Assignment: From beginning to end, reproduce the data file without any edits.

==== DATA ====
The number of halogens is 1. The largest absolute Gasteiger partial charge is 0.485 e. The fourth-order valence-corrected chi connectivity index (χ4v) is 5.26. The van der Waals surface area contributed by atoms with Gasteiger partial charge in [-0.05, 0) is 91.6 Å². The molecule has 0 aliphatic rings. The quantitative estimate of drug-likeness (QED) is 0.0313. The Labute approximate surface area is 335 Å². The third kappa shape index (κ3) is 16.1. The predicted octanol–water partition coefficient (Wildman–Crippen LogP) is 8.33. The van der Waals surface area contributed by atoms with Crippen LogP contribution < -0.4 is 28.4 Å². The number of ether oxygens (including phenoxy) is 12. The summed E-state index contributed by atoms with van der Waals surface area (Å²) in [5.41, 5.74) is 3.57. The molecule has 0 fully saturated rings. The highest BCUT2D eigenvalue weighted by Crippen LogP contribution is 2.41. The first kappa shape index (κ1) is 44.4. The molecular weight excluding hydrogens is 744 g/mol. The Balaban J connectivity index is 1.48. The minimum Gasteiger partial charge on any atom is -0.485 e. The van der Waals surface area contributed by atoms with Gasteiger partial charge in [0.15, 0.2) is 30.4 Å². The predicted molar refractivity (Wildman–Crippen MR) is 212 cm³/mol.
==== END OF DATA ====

The number of halogens is 1. The largest absolute Gasteiger partial charge is 0.485 e. The fourth-order valence-corrected chi connectivity index (χ4v) is 5.26. The van der Waals surface area contributed by atoms with Gasteiger partial charge in [-0.05, 0) is 91.6 Å². The molecule has 0 aliphatic rings. The quantitative estimate of drug-likeness (QED) is 0.0313. The Labute approximate surface area is 335 Å². The third kappa shape index (κ3) is 16.1. The predicted octanol–water partition coefficient (Wildman–Crippen LogP) is 8.33. The van der Waals surface area contributed by atoms with Crippen LogP contribution < -0.4 is 28.4 Å². The number of ether oxygens (including phenoxy) is 12. The summed E-state index contributed by atoms with van der Waals surface area (Å²) in [5.41, 5.74) is 3.57. The molecule has 0 fully saturated rings. The highest BCUT2D eigenvalue weighted by Crippen LogP contribution is 2.41. The first kappa shape index (κ1) is 44.4. The molecular weight excluding hydrogens is 744 g/mol. The Balaban J connectivity index is 1.48. The minimum Gasteiger partial charge on any atom is -0.485 e. The van der Waals surface area contributed by atoms with Gasteiger partial charge in [0.15, 0.2) is 30.4 Å². The predicted molar refractivity (Wildman–Crippen MR) is 212 cm³/mol.